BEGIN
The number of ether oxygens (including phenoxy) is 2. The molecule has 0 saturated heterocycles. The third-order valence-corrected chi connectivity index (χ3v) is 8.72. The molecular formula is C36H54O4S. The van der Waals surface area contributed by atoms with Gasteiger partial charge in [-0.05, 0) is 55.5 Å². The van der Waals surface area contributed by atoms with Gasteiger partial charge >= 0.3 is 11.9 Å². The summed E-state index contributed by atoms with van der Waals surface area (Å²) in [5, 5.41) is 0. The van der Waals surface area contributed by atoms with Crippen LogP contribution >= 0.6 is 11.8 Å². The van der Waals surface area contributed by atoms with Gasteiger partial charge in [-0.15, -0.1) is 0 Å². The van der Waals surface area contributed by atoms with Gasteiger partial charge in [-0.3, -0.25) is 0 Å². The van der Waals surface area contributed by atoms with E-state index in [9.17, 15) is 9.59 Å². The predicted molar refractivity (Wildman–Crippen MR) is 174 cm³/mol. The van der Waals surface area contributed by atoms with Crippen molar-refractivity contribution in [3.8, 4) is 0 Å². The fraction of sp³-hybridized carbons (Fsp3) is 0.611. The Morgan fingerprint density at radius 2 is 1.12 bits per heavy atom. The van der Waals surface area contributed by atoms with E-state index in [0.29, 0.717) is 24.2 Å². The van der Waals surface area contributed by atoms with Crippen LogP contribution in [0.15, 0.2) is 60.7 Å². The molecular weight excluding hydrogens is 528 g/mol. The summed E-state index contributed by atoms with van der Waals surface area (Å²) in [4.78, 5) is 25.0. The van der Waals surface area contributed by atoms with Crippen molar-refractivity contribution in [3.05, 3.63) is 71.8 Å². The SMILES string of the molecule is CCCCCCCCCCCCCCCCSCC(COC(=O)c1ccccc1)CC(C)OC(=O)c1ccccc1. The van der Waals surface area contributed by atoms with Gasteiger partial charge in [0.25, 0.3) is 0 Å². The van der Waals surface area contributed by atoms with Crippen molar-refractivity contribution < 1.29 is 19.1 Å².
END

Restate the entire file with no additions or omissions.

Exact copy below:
The number of ether oxygens (including phenoxy) is 2. The molecule has 0 saturated heterocycles. The third-order valence-corrected chi connectivity index (χ3v) is 8.72. The molecular formula is C36H54O4S. The van der Waals surface area contributed by atoms with Gasteiger partial charge in [-0.05, 0) is 55.5 Å². The van der Waals surface area contributed by atoms with Gasteiger partial charge >= 0.3 is 11.9 Å². The summed E-state index contributed by atoms with van der Waals surface area (Å²) in [5, 5.41) is 0. The van der Waals surface area contributed by atoms with Crippen LogP contribution >= 0.6 is 11.8 Å². The van der Waals surface area contributed by atoms with Gasteiger partial charge in [-0.15, -0.1) is 0 Å². The van der Waals surface area contributed by atoms with Gasteiger partial charge in [-0.3, -0.25) is 0 Å². The van der Waals surface area contributed by atoms with E-state index in [9.17, 15) is 9.59 Å². The predicted molar refractivity (Wildman–Crippen MR) is 174 cm³/mol. The van der Waals surface area contributed by atoms with Crippen molar-refractivity contribution in [3.8, 4) is 0 Å². The fraction of sp³-hybridized carbons (Fsp3) is 0.611. The Morgan fingerprint density at radius 2 is 1.12 bits per heavy atom. The van der Waals surface area contributed by atoms with E-state index in [0.29, 0.717) is 24.2 Å². The van der Waals surface area contributed by atoms with Crippen LogP contribution in [0.15, 0.2) is 60.7 Å². The molecular weight excluding hydrogens is 528 g/mol. The summed E-state index contributed by atoms with van der Waals surface area (Å²) in [4.78, 5) is 25.0. The van der Waals surface area contributed by atoms with Crippen molar-refractivity contribution in [3.05, 3.63) is 71.8 Å². The SMILES string of the molecule is CCCCCCCCCCCCCCCCSCC(COC(=O)c1ccccc1)CC(C)OC(=O)c1ccccc1. The van der Waals surface area contributed by atoms with Gasteiger partial charge in [0.25, 0.3) is 0 Å². The van der Waals surface area contributed by atoms with Crippen molar-refractivity contribution < 1.29 is 19.1 Å².